Michael Pilz’s epic two-part documentary tells of life in a mountain village in the Austrian state of Styria. "Give it a chance and this film will soon draw you into its own cosmos; it can be counted among those works that teach you to see and hear things in a completely new way." (Ulrich Gregor, Forum 1983)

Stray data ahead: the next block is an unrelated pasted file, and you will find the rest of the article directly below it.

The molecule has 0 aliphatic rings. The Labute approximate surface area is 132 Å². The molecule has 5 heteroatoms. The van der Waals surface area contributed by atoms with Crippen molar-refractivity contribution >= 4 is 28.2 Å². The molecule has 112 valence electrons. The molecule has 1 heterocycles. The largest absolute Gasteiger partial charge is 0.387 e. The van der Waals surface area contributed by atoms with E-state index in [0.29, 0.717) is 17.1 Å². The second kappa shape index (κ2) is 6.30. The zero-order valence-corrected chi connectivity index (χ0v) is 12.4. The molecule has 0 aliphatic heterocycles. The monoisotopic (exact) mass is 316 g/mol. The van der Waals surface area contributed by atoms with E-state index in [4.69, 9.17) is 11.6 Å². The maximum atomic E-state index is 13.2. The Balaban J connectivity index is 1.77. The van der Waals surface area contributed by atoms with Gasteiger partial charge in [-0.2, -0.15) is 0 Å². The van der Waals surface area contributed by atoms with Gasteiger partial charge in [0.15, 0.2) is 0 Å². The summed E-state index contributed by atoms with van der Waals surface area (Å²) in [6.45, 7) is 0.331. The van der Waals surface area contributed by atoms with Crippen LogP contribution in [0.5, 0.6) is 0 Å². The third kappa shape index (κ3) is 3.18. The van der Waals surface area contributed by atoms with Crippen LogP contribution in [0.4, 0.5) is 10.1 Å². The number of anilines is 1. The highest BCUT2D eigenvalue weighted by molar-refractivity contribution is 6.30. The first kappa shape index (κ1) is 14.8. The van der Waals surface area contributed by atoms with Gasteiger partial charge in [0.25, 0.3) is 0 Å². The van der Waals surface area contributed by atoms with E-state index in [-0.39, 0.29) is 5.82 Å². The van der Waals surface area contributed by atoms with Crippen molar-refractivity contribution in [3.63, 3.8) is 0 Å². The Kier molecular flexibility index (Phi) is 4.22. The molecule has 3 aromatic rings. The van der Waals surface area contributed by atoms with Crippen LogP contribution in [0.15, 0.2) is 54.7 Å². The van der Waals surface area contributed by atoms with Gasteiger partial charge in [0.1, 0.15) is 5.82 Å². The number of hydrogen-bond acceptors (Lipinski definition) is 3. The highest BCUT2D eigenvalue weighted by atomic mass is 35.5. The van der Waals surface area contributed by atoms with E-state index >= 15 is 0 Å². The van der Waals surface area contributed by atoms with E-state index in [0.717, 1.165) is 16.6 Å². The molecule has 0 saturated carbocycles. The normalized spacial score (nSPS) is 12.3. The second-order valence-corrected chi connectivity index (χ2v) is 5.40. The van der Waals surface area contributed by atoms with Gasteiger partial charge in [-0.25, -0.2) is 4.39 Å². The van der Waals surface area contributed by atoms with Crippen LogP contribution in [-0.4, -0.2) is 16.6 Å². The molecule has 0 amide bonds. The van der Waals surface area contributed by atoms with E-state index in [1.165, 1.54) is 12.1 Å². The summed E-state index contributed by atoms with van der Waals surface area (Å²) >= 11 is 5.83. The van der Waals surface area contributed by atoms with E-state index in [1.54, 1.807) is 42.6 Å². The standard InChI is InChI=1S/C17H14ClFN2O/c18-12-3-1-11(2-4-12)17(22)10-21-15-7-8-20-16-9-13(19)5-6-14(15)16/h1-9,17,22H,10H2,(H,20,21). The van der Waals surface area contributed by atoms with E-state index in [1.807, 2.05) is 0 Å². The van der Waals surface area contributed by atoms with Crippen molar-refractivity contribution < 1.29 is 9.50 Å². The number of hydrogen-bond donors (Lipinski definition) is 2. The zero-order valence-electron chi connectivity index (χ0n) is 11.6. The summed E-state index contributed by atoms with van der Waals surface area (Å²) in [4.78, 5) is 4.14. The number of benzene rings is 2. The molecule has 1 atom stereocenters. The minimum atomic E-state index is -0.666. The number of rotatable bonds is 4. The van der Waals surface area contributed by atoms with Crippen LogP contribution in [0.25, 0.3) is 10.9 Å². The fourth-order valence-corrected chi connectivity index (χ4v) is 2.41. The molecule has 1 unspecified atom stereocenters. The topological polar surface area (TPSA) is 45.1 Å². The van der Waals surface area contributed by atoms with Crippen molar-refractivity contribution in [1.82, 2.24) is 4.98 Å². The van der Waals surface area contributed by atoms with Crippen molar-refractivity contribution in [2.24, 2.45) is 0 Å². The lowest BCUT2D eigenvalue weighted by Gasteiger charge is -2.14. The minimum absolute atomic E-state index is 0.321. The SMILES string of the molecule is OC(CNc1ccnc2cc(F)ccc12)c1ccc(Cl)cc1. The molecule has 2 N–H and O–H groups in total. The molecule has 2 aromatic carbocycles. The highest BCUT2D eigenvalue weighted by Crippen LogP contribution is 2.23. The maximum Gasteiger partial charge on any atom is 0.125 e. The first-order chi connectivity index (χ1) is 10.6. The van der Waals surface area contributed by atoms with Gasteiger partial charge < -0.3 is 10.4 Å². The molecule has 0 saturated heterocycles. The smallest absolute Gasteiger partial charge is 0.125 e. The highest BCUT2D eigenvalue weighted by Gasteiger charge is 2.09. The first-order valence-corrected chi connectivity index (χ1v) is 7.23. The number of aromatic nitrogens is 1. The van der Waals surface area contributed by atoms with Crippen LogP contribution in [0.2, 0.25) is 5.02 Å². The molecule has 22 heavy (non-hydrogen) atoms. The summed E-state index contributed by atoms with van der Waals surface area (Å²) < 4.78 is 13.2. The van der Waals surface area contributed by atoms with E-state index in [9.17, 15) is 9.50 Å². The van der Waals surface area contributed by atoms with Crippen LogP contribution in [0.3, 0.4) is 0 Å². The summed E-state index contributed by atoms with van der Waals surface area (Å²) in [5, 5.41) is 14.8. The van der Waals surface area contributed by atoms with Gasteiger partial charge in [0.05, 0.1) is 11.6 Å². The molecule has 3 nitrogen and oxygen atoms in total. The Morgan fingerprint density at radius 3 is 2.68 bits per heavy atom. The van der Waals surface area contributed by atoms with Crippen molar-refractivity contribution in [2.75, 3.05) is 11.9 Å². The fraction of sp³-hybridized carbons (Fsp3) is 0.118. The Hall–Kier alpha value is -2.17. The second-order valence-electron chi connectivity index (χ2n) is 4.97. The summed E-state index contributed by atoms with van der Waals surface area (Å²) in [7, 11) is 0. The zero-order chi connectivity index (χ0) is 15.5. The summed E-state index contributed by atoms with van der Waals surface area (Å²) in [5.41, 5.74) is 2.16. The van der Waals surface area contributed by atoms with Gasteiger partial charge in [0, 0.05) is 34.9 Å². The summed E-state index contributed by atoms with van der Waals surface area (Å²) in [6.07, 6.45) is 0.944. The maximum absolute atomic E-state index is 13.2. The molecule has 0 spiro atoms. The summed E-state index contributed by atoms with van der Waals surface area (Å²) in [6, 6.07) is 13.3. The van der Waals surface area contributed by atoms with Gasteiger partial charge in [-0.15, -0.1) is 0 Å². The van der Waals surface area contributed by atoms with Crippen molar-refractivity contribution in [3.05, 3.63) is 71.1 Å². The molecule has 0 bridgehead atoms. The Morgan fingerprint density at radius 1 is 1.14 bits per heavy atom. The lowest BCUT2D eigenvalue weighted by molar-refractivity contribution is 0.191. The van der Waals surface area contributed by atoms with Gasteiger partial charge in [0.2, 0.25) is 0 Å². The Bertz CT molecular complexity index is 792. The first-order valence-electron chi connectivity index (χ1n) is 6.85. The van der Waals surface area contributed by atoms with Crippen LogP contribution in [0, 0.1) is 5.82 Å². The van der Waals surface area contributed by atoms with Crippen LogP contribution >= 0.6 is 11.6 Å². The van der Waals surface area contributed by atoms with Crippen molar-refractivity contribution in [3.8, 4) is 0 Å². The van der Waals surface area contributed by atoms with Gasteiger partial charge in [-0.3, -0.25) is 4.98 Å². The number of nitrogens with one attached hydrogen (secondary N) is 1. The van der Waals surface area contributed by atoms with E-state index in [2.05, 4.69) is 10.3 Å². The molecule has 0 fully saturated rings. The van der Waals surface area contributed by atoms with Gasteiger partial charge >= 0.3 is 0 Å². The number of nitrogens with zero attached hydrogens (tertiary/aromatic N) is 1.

"Take what is before you as it is and do not wish it to be different, simply exist." This motto from the Chinese poet Lao-tzu precedes the film and is programmatic for Michael Pilz’s open concept, devoid as it is of a sociological motive. His almost five-hour-long cinematic essay was a milestone in the making of independent documentary films. And even today it is still extraordinary owing to its aesthetic waywardness and its free form – a mixture of compassionate observation, the self-reflective disclosure of the filmmaker’s presence and procedures, the contrapuntal use of sound and comments in the form of off-screen texts from sources as far-ranging as Lao-tzu to the Bible to Stanislaw Lem. The film shows the process of plowing on steep slopes as a concerted effort by man and beast. Pilz asks a farmer where he would prefer to stand for a shot. Himmel und Erde is both a historic document and modern cinema at the same time.